A week ago, Facebook founder Mark Zuckerberg gave the Newark, N.J., school system $100 million on the same day the movie The Social Network opened at the New York Film Festival. The speculation was that he was trying to burnish his reputation before the movie tarnished it. The film opens across the country today, so ... let the tarnishing begin.
The story of how Facebook was invented, almost accidentally, in a Harvard dorm room should have been near-impossible to film -- computer geeks, code-writing, legal depositions. But boy does it click along, from the moment Zuckerberg (Jesse Eisenberg as a cold-eyed, awkward boy genius) decides to get back at a girlfriend who dumps him during the opening credits. Zuckerberg's revenge? He hacks some school photo archives and enlists his best buddy in a dumb, sexist online stunt: They start using complicated mathematics to rank the girls at school.
Their hot-or-not prank gets so many hits, it crashes Harvard's server, and the dweebs are briefly campus celebs. Zuckerberg is still obnoxious, though, and devious, too: When he's approached to work on a socializing website for a couple of golden-boy jocks, he stalls and tries to develop one of his own. But it's all just names and pictures until a roommate comes to him one day with a question that gives Mark a moment of inspiration: The website needs to do something.
Mark is out the door so fast, he doesn't even realize it has snowed until his socks and sandals are ankle deep in the stuff. It's a throwaway moment, but the kind that says worlds about the character's mindset. When people talk about mesmerizing speakers, they often say they'd be happy to listen to them reciting the phone book. Let me just say I'd be happy to watch David Fincher directing the phone book.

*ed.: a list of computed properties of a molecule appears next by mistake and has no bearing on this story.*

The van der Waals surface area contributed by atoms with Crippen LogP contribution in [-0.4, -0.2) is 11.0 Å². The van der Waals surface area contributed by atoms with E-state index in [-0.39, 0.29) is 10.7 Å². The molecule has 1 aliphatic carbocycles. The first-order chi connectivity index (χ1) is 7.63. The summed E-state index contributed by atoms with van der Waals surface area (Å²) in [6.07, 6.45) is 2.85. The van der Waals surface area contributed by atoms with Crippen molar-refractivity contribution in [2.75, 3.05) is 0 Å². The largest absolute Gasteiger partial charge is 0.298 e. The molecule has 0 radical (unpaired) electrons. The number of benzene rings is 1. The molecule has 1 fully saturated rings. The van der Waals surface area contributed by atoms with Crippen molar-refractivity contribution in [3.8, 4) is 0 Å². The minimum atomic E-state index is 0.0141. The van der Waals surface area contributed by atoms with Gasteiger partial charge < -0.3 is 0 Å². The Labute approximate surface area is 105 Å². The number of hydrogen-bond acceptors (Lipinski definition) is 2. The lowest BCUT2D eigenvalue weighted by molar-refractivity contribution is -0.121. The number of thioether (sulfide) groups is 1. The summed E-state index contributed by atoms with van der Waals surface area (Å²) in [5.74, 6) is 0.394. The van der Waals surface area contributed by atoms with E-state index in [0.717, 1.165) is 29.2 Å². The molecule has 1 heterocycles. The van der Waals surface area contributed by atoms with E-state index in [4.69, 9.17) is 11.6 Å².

With scripter Aaron Sorkin providing the verbal fireworks, Fincher tags and pokes his way through an almost Shakespearean thicket of betrayals and double-crosses. (You expect a Facebook movie to be about friending?) Think again: Zuckerberg's co-founder, who is given an almost visible conscience by Andrew Garfield, spars with Napster's creator (played as a snake in the digital grass by Justin Timberlake). Both of them think the cold fish whose approval they're fighting over actually gives a damn, but his thoughts are ever elsewhere, and sooner or later, almost everyone who meets him can't stand him, perhaps especially the Winklevoss twins -- the jocks who originally asked him to work on their campus-socializing site.
Though the film conforms to the general contours of the public record, there's a good deal of fictionalizing going on in The Social Network. For example, that girlfriend who dumps Zuckerberg in the opening, to start things rolling? Made up. The real Zuckerberg and his fellow gazillionaires wouldn't talk to director David Fincher and his team -- probably a good thing for the filmmakers, as it frees them to invent character traits and motivations. It's less good for the gazillionaires, even if they can afford to buy respectability back, but hey, that's entertainment.
And The Social Network is terrific entertainment -- an unlikely thriller that makes business ethics, class distinctions and intellectual-property arguments sexy, that zips through two hours quicker than you can say "relationship status," and that'll likely fascinate pretty much anyone not named Zuckerberg.
Oh, and it's one that sends you out of the theater buzzing, breathless and eager to tell all of your friends, and friends of friends, that you've just seen what might end up being the best picture of the year. (Recommended)